The site lookout's view of trains approaching around the curve on the Up line.
Picture Source: RAIB Rail Accident Report (Crown Copyright)

Through failure and cock-up, the system of work proved deficient in several regards. RAIB characteristically audited everyone’s actions against the stated requirements and found a number of non-compliances. But yet again the Branch has been unwilling to dig deeper in search of the fundamental causes, so I won’t distract you by regurgitating its conclusions.

The seeds for this incident were sown years before with Rimini’s implementation. This removed responsibility for planning safe systems of work from the COSS, giving it instead to office-based staff, many of whom had high workloads and little on-track experience. As a result, it was approached largely in a binary manner, the choice of safe system being unduly influenced by the emphasis placed on green zone working as the preferred method of protection and a deep-seated misunderstanding over the application of green/red zone rules when lines are blocked. Inappropriate safe systems were sometimes specified purely to make green zone usage statistics look better.

Allied to this, the COSS’s ultimate authority for on-site safety was blurred by an instruction that required managerial permission to be sought for any degradation of the plan. Over time, this has induced a mindset shift whereby many COSSs now see their role as being merely to implement whatever is stipulated in the pack, come what may. Not many have the courage to ring the office and challenge approved paperwork, even if they have doubts about it. Exacerbating this situation, through lack of practice, is a weakening of their proficiency in developing safe systems for themselves. You can’t successfully evaluate a plan if you’re no longer able to formulate one yourself. It’s all very well being assessed as competent in an online test; it’s different altogether when you’re working under time constraints in the field and your mates’ lives depend on you getting it right.

The COSS at Roydon was let down by systemic failure: circumstances contrived to put him in a perilous situation which he didn’t have the skills to recognise and disarm. The fundamental principles behind Rimini remain absolutely sound: plan the job, resource the plan, deliver the safest protection. But the devil is in the detail. Rimini and its successors loosened the COSS’s ‘ownership’ of their safe system, left them lacking appropriate planning disciplines and robbed of vital knowledge. Those are wrongs that need righting before the next breakdown has more lasting consequences.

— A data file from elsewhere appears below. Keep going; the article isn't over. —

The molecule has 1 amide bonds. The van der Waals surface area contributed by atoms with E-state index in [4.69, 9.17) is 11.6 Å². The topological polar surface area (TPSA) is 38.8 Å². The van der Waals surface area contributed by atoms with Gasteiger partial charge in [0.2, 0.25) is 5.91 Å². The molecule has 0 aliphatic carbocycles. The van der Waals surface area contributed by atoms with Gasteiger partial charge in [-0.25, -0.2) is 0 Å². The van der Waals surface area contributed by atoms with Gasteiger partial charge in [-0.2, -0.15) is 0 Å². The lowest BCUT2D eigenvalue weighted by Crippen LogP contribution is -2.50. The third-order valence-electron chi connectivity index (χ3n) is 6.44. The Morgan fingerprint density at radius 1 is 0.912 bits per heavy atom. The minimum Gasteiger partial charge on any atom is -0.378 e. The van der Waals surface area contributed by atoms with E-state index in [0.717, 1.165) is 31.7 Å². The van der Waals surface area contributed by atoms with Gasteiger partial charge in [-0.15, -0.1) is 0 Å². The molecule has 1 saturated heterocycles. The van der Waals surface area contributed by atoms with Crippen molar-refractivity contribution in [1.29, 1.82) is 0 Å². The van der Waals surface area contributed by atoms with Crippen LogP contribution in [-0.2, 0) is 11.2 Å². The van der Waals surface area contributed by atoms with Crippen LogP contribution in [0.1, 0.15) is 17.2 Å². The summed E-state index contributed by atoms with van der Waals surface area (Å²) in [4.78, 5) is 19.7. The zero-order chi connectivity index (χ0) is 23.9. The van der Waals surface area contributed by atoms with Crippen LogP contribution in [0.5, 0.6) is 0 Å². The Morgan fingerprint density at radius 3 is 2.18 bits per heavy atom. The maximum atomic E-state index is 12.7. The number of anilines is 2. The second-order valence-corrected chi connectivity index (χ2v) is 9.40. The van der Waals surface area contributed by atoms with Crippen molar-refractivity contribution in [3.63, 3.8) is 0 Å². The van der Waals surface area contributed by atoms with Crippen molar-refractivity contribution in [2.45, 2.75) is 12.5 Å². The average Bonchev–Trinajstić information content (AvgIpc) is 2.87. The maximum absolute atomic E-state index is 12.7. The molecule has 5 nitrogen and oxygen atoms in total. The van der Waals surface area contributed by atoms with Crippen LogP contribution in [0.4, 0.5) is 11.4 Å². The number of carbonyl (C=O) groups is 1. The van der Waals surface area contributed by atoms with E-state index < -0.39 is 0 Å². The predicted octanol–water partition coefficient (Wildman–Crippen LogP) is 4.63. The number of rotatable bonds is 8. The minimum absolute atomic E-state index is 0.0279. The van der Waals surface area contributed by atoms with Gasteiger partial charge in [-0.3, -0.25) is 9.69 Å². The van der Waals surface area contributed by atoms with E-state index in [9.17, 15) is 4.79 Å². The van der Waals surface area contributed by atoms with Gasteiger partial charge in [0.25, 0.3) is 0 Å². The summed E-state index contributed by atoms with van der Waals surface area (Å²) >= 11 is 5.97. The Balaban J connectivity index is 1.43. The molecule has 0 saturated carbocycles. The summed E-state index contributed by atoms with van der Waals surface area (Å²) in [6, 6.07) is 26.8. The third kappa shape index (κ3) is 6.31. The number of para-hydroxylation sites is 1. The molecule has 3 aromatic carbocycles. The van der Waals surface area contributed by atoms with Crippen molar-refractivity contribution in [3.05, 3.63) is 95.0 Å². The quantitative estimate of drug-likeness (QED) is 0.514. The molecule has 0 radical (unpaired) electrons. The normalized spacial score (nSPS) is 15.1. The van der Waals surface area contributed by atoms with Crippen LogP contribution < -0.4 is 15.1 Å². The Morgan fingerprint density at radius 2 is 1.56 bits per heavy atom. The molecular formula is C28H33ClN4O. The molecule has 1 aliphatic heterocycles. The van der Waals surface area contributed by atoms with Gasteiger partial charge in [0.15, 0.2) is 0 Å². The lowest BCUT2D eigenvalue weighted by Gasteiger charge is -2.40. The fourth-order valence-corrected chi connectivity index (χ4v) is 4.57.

As he recovers from his experience, we ought to spare a thought for the S&T worker who was struck a glancing blow by a train near Poole Station on 12th July. An employee of MGB Engineering, the man had been working in a lineside cabinet about 415 yards London side of the station, but needed some extra equipment. He was walking alone back to the access gate - alongside the Up line - when he was hit from behind by a step on the leading coach of a Bournemouth to Poole train. This had approached on the Down line but crossed over shortly after passing the cabinet. Fortunately only minor injuries were sustained.

RAIB’s investigation is looking into the planning of the safe system and whether all members of the group were aware that bidirectional working was permitted over a short section of the Up line where the accident occurred.

On this occasion, the inquiry’s conclusions should be worth reading. On its face, the event has “one of those things” written all over it, but RAIB’s aversion to people being near points on open lines will probably provoke more disproportionate proposals. Sooner or later, the Safety Taliban will succeed in shutting the railway down altogether for even the most benign of activities.

Story added 1st September 2013

Page Top

Front Page | Safety Valve | Jungle Ron | Newshound | Red Tape | On The Line
Four by Three | Forgotten Relics of an Enterprising Age | God's Own County | Image Library

© Four by Three 2014